So does the Tipperary captain have any concerns personally about playing in a championship during a worldwide pandemic that has claimed almost two thousand lives in Ireland alone?

“For the time that is in it, everyone is doing their very best,” he stressed. 
“I am very happy that our Tipperary set-up has taken every precaution possible to make sure it is all done seriously and that is the most important part of it because we all love playing sport but sport takes a back seat when something as serious as this is going on across the country. 
“We are happy to play it once it is being done in a safe manner and we are taking every precaution to ensure we don’t get it or spread it. Once everyone is healthy and happy, we are happy to go ahead with it.”

So much has changed since last March, the last time Tipperary togged out in competitive action from a period when we didn’t think there would be any more hurling of any kind for the rest of the year, to having club games returning and a hugely successful championship in Tipperary, to now playing an inter-county championship behind closed doors.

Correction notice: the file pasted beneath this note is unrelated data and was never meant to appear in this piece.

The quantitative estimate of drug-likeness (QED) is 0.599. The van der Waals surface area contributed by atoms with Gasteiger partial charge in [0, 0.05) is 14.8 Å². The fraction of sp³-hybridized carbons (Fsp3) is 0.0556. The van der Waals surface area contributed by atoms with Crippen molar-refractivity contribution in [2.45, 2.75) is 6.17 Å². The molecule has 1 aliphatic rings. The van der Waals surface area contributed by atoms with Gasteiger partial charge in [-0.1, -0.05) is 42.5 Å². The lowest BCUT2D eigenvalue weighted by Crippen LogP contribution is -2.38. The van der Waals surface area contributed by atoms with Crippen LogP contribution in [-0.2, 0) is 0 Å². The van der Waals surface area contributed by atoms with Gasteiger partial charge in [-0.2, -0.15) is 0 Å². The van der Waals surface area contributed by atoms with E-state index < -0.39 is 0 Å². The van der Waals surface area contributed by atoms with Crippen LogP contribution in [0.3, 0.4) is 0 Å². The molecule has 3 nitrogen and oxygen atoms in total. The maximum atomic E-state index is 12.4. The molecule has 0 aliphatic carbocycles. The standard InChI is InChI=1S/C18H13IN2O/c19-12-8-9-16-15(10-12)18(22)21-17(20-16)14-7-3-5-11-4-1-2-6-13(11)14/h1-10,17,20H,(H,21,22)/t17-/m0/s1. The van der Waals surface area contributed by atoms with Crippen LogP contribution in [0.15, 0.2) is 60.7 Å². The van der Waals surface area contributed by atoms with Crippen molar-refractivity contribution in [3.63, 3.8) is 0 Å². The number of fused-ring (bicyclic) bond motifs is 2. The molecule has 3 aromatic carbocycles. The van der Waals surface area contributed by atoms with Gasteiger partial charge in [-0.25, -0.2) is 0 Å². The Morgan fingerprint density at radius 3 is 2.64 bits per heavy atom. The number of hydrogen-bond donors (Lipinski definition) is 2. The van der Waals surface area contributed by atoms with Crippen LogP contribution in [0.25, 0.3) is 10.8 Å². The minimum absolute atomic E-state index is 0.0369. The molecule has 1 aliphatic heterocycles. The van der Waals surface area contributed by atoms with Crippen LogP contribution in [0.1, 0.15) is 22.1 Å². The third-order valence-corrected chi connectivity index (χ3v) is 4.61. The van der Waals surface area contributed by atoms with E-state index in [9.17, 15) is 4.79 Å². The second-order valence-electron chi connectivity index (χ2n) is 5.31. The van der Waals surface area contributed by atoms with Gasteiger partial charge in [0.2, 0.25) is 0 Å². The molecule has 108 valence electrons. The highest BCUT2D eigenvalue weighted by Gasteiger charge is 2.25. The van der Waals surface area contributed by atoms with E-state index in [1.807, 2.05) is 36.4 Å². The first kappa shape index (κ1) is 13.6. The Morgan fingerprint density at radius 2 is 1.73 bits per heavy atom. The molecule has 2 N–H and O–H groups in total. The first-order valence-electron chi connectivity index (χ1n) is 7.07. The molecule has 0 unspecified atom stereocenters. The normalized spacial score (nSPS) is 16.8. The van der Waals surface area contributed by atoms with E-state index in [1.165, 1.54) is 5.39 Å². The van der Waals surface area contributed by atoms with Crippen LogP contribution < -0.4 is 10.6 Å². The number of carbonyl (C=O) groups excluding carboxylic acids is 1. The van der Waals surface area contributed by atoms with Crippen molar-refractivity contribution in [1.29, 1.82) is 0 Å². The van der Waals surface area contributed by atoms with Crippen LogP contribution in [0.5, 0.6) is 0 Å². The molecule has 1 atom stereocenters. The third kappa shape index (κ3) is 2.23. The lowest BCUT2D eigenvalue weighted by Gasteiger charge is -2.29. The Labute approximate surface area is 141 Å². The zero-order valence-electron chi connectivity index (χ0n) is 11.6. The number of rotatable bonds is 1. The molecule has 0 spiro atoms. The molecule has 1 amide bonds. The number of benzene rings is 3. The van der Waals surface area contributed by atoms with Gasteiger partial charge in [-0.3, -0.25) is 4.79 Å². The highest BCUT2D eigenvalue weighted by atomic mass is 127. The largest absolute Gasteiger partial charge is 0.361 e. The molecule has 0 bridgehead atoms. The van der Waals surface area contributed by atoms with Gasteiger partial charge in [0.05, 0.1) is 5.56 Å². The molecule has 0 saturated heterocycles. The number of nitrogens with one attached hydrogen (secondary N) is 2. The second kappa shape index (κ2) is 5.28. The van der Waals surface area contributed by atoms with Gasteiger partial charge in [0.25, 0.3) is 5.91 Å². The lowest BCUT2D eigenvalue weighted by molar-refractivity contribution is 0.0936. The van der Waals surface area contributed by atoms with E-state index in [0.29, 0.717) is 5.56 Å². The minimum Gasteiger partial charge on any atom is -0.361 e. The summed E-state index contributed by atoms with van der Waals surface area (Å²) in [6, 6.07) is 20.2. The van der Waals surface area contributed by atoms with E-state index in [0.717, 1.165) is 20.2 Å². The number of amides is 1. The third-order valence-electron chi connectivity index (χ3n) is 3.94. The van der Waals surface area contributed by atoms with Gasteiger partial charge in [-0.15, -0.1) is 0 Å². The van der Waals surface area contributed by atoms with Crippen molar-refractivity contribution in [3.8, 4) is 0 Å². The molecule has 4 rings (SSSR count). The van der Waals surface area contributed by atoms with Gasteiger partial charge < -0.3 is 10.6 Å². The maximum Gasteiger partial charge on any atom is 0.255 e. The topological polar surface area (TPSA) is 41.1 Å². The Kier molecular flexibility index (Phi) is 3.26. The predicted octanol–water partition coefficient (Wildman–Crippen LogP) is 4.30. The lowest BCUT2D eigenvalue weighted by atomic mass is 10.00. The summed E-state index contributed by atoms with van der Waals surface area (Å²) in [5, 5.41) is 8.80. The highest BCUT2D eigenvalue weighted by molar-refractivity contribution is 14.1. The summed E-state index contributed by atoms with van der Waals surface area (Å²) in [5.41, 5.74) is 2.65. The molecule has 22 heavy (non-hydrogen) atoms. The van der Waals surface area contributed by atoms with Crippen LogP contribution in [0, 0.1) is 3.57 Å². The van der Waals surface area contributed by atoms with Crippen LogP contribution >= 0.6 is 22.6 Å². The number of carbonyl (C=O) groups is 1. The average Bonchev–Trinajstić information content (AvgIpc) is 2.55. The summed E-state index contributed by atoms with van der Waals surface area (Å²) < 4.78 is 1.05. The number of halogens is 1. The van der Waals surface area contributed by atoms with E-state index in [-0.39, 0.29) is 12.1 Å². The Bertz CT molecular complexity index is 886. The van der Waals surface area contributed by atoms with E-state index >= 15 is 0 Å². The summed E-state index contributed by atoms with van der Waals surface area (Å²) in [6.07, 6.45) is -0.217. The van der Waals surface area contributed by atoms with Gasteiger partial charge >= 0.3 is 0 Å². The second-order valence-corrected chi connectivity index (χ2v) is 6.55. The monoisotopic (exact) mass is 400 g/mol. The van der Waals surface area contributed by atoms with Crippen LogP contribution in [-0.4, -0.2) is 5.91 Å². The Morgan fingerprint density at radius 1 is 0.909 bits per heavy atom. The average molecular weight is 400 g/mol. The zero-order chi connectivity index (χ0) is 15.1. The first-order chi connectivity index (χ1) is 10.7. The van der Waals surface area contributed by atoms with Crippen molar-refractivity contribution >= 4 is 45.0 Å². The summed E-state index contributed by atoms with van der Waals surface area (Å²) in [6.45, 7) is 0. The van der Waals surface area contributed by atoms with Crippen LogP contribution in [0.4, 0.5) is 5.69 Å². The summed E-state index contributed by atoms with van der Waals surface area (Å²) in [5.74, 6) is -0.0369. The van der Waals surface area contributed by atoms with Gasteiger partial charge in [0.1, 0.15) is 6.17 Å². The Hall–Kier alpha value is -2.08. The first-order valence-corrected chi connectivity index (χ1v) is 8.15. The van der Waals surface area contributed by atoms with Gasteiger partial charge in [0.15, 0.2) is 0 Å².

“Having the couple of months off really made you appreciate what you have by playing sport and that hunger is keeping us going and is fuelling us into this stage of the year,” Callanan admitted. 
“The championship is so short as well, you are looking at it over a seven week period if you stay winning games so that wets the appetite to put it all in for the time you are there.”